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Voting open: Who ought to be the 2022 Most Influential Woman in UK Tech?

Voting is currently open because of this years set of probably the most influential ladies in UK technology, giving readers the chance to tell us who they think ought to be this years winner.

This is actually the 11th year of the list, and a lot more than 600 nominated women have already been whittled right down to 50 by way of a panel of expert judges.

The list was originally launched in 2012 to showcase ladies in the technology industry and present readers usage of relatable role models in the sector. It really is speculated that certain of why teenagers, particularly girls, dont choose technology careers is basically because they cannot see people like themselves in tech roles.

The winner of the years Most Influential Woman in UK Tech accolade will undoubtedly be announced at a meeting in London on 19 October 2022. Planned in partnership withrecruitment specialist Nash Squared, this years diversity and inclusion event is targeted on what inclusion could make a tech workplace better for everybody.

Hall of Fame

Alongside the very best 50, every year the judges also chooseseveral women for theComputer Weekly Ladies in Tech Hall of Fameto discover their lifetime achievements and ongoing contributions to the technology sector. This years additions have just been announced:

  • Andrea Palmer, principal consultant, Infosys Consulting; BCS fellow; chair, BCS Women.
  • Anne Boden, CEO, Starling Bank.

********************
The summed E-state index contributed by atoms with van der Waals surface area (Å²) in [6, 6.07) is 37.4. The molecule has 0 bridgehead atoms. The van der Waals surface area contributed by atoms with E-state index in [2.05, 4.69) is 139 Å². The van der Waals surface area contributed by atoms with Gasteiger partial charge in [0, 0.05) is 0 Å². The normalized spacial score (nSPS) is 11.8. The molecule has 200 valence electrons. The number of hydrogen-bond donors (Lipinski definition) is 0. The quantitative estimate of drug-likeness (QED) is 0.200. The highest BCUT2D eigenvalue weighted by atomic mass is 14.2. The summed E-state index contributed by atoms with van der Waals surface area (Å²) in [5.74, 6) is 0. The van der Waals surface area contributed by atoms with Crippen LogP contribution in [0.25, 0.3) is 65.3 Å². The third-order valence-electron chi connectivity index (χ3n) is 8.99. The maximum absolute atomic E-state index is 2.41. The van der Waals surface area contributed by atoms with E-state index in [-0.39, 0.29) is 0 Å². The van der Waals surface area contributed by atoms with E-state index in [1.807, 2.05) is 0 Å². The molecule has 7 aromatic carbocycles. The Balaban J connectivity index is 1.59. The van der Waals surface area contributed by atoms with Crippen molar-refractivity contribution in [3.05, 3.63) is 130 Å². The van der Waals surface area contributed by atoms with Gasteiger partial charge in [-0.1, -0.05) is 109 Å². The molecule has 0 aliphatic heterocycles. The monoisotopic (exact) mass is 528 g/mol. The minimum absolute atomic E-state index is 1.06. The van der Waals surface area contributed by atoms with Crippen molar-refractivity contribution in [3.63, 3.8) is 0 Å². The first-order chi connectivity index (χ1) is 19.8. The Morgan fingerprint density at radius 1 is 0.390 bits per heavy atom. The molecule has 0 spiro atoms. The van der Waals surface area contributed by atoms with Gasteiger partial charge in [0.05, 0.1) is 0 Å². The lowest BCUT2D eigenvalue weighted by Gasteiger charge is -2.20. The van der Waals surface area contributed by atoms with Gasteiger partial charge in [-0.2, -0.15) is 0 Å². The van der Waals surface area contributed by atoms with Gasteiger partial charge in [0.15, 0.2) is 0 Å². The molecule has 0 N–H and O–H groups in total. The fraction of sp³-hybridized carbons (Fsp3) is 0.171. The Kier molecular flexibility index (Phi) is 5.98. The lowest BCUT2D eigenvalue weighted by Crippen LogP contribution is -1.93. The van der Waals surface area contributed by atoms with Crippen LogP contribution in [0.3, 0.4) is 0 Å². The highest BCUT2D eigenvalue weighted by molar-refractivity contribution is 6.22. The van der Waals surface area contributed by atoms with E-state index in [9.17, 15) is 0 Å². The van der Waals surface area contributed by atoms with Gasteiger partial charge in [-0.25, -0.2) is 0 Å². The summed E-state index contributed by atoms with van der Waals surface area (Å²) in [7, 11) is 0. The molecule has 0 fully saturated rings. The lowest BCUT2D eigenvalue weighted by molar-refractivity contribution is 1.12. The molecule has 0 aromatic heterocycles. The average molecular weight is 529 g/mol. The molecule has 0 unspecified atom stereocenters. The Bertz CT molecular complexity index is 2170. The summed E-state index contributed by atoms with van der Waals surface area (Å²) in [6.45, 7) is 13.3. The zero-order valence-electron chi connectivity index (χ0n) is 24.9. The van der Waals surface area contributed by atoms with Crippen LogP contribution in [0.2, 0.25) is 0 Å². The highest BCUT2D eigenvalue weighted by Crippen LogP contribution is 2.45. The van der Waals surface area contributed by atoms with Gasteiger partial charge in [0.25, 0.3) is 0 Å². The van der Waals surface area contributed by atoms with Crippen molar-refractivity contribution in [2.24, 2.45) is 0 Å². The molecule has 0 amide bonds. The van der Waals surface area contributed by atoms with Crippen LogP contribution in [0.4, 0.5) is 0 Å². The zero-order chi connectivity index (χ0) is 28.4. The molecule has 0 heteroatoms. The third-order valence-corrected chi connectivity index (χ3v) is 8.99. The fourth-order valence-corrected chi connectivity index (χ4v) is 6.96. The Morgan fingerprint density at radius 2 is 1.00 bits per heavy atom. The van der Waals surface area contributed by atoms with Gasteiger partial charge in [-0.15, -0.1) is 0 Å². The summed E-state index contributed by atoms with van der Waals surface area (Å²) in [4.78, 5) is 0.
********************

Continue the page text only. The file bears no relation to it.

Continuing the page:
• Anne Marie Neatham, COO Kindred powered by Ocado Group, Ocado Group.
  • June Angelides, investor, Samos Investments.
  • Nicola Blackwood, chair, Genomics England.
  • Priya Guha, venture partner, Merian Ventures.
  • Rav Bumbra, founder, Structur3dpeople; founder, Cajigo.
  • Sarah Luxford, partner (DDaT), GatenbySanderson; co-founder, TLA Ladies in Tech.
  • Sharon Moore, global technical lead for government, IBM Technology.
  • Vanessa Vallely, CEO and founder, WeAreTheCity.

Vote now

Computer Weekly readers is now able to vote for who they feel may be the most influential woman in UK technology in 2022.

Select your decision below and on the submit button (or the arrow button on mobile) by the end of the list as well as your vote will undoubtedly be registered. Remember that the list appears in a randomised order.

Voting closes at nighttime on 21 September 2022.

Editors note: The ultimate list of probably the most influential ladies in UK tech will undoubtedly be chosen by combining your choice of the judging panel with the votes of our readers. The combined reader vote will carry exactly the same weight as that of 1 judge, and can supply the UK IT professional input in to the order of the list. The editors decision on the list will undoubtedly be final.

The shortlisted 50 (in alphabetical order) are the following select each name to go to her Twitter profile (where available):

Abadesi Osunsade, founder and CEO, Hustle Crew; VP global community and belonging, Brandwatch

In 2016, Osunsade founded Hustle Crew, a platform offering career development resources for groups that are under-represented in the technology sector, and she actually is currently also CEO.

Summer of 2020 saw her take up a new role because the VP of global community and belonging at consumer insight firm Brandwatch, where she actually is centered on developing and sticking with inclusion practices for the firm.

In your free time, Osunsade is really a scout for capital raising (VC) firm Ada Ventures and until this past year was an advisory board member for startup founder community Your Startup, Your Story.

During the last few years, she’s appeared on several notable lists, like the Financial Times Top 100 Influential Leaders in Tech, Tech Nation Top 50 Influential Voices in Tech and the Dots 100 Trailblazers.

Abbie Morris, CEO and co-founder, Compare Ethics

Morris may be the founder and CEO of Compare Ethics, a platform that uses data to permit customers to compare ethical and sustainable fashion brands. Before beginning of 2020, the business was a resident of Google for Startups.

Morris can be an advocate of both technology and sustainability despite not originally from the tech background. While working at ethical policy and communications consultancy AEQ Global, Morris earned a masters incompatible, security and development.